Tuesday, July 5, 2016

Biking to the 500: A Survivor's Tale

Posted By on Tue, Jul 5, 2016 at 3:00 PM

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Editor's note: NUVO is celebrating all things bikes this week, including revisiting some classic posts like this bit of Hobbson hilarity, originally published in May of 2015. Find all our new cycling-related goodies here.

"Have lots of fun - but not too much fun. You are on a bike, so keep in mind you have to be able to get home. It is a pack mentality, but ultimately you are looking out for yourself. You are the only one that knows your limit and sometimes you come out a little hot and have to throttle it back. Be your own governor."
That is from my friend Shaun Souers, wrapping up his 78-step, 2 billion-word instructional email to me before we biked to the Indy 500. The whole thing is written in Wisdom and ugly memories of things gone sideways – the kind of email that wears Dockers pleated slacks and a giant Myrtle Beach Yacht Club t-shirt. It is DAD AS FUCK, yes, but for good reason. My buddies have ridden their bikes to & from the race for the last few years and have learned from their mistakes. Extenuating circumstances have prevented me from joining them (read: I am fat and wobbly while sober and sitting motionless in a chair, and also very lazy). This year I rode with them.

All in all, the bike trip is – and this is not an exaggeration – infinity kajillion times more fun than the race itself. It takes the single most wretched aspect of Race Day not named “the pee trough” and flippy-cups it onto its head, into the single best. No more 4-hour commutes in a 2,000-degree car! No more ischemic strokes of fury caused by awful gridlock! No more tossing death threats and McGriddle sandwiches at police-escorted motorcades breezing past at FUCK YOU MPH. No, it was the opposite of all that. It was a leisurely 10-mile ride divided into five different picturesque beer stops along the way, oh it is glorious indeed!! And here are a few of my recommended MUST HAVES for when all of you do it next year:

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Good Bike Seat

I don’t mean a good bike. Nobody cares about that. No, because for a 10-mile or whatever ride – especially if you are a sturdier fellow – you need a good seat. A comfortable seat. A PLUSH seat that doesn’t feel like you’re being sodomized by a goat hoof. The bike I rode had one of those awful, narrow, racy-type seats made out of titanium and 1/80000000th inch of leather that is basically a pretend seat designed to bruise and punish the bike racer for daring to sit down. Learn from me! My ass still looks like one of those Hubble telescope pictures of a galaxy being born :(((
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Portable Speaker

In its most basic form, the bike trip is a moving party. A wonderful, jorts-clad kegger wheeling right toward the world’s largest stationary party that is also a cookout/auto race, so why not let your dirtball flag fly and pump some tasty Journey tunes or maybe RATT on Pandora? Answer: THERE IS NO GOOD REASON TO NOT DO THAT. The portable speaker is probably more important than a good seat, truth be told. Ass-bruises don’t last … but ripping a gnarly right-hand turn out of a quiet neighborhood onto a packed 16th Street with a sweet Eddie Money jam heavy in the air is FOREVER.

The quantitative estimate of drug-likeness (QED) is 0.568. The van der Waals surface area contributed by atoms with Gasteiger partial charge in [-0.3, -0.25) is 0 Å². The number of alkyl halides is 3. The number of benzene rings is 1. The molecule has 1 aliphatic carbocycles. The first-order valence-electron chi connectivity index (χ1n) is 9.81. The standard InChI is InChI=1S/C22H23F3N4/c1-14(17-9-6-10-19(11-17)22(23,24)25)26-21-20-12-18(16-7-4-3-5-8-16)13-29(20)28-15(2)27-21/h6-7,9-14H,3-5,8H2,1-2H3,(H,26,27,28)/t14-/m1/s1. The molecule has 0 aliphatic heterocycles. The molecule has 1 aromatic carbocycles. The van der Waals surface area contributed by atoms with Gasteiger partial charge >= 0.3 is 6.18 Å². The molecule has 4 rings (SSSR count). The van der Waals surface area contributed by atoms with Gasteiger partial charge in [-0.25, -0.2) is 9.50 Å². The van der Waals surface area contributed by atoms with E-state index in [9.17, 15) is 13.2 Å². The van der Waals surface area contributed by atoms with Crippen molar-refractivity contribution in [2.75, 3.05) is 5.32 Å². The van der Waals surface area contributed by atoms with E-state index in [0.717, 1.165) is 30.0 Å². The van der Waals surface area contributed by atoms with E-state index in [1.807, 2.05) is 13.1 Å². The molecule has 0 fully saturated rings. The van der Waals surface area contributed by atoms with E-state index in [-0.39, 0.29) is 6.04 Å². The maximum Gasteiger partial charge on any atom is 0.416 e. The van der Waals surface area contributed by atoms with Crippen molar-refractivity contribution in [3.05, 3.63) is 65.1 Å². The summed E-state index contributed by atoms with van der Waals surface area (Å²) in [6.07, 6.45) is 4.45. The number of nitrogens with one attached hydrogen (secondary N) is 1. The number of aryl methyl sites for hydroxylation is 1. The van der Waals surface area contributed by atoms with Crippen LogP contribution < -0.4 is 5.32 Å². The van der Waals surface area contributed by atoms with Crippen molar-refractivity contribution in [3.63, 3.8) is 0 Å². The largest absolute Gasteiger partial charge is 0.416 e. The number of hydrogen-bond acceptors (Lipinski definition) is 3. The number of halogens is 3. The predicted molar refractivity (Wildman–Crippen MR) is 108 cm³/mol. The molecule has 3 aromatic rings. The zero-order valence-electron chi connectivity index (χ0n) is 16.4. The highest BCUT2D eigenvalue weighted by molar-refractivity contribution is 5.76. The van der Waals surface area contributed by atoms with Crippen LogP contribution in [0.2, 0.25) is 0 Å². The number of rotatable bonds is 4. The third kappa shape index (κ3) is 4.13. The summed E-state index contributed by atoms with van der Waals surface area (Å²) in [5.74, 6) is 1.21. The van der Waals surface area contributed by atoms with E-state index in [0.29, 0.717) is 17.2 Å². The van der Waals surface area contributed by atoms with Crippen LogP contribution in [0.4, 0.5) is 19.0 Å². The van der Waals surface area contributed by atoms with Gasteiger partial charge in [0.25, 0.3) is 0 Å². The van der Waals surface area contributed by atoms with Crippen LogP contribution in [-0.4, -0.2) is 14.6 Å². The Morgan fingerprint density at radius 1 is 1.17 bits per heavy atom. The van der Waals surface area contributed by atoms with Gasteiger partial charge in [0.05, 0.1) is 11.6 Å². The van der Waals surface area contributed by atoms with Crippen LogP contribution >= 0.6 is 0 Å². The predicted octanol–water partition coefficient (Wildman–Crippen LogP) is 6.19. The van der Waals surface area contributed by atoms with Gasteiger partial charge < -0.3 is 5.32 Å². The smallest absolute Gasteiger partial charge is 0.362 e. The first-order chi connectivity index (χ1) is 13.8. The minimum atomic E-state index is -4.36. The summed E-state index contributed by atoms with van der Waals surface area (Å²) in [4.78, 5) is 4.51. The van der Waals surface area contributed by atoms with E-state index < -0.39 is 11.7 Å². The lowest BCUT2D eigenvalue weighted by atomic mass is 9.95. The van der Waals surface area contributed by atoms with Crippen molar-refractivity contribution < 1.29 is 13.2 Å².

First-Aid Kit
This is self-explanatory. You WILL need it at some point, sadly. The basics will do, although Shaun goes the extra mile as he packs toilet paper and emergency Immodium. (Those miserable, door-less stalls of shame at the track have scared us good!)
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Bicycle Trailer

You know those carriage-type things we old folks pull our lazy kids around in?? The one that looks like a cozy paddy wagon? You will need one of those. More specifically, you need the most fit and able person in your group to lug one of those heavy bastards filled with everyone's coolers of Keystone Light and foodstuffs and shrooms, as well as your rain gear and assorted weaponry. It is a grueling task, I’m sure – but there is honor in it. And also free beer from everyone in the group. But not too much beer. Because you’ve got to…
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Keep Your Head

Make no mistake: this is the double-black diamond of drinking excursions. It is not for amateurs or stupid frat bros or meatheads lugging around handles of Jack. Because getting to your Indy 500 tailgate via bicycle is one thing; getting home the same way six hours later is an entirely different thing altogether. The race is not the endgame. It’s the beginning. This means sprinkling in some Gatorade once in a while to go with your gin-&-FourLokos or whatever. Mix in some food. Take a walk and get some air. KEEP IT ON A SLOW BURN AND KEEP RE-ASSESSING THE SITUATION. Because rain or shine or stirred from a drunken slumber, when the checkered flag drops, you’ve got 10-miles to go through a dangerous sea of impaired motorists and loose gravel and an alarmingly narrow path along a goddamn canal. I’m not saying you can’t have a bang-up time, because you most assuredly can. And you will! I’m just saying to “be your own governor." Get home safely. THEN you can fall asleep/pass out in front of the tv as the race telecast begins, just like always.
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Roy Hobbson

Roy Hobbson

Roy Hobbson writes about sports, fatherhood and sometimes nachos. He was responsible for the now-defunct IndyCar blog called The Silent Pagoda.

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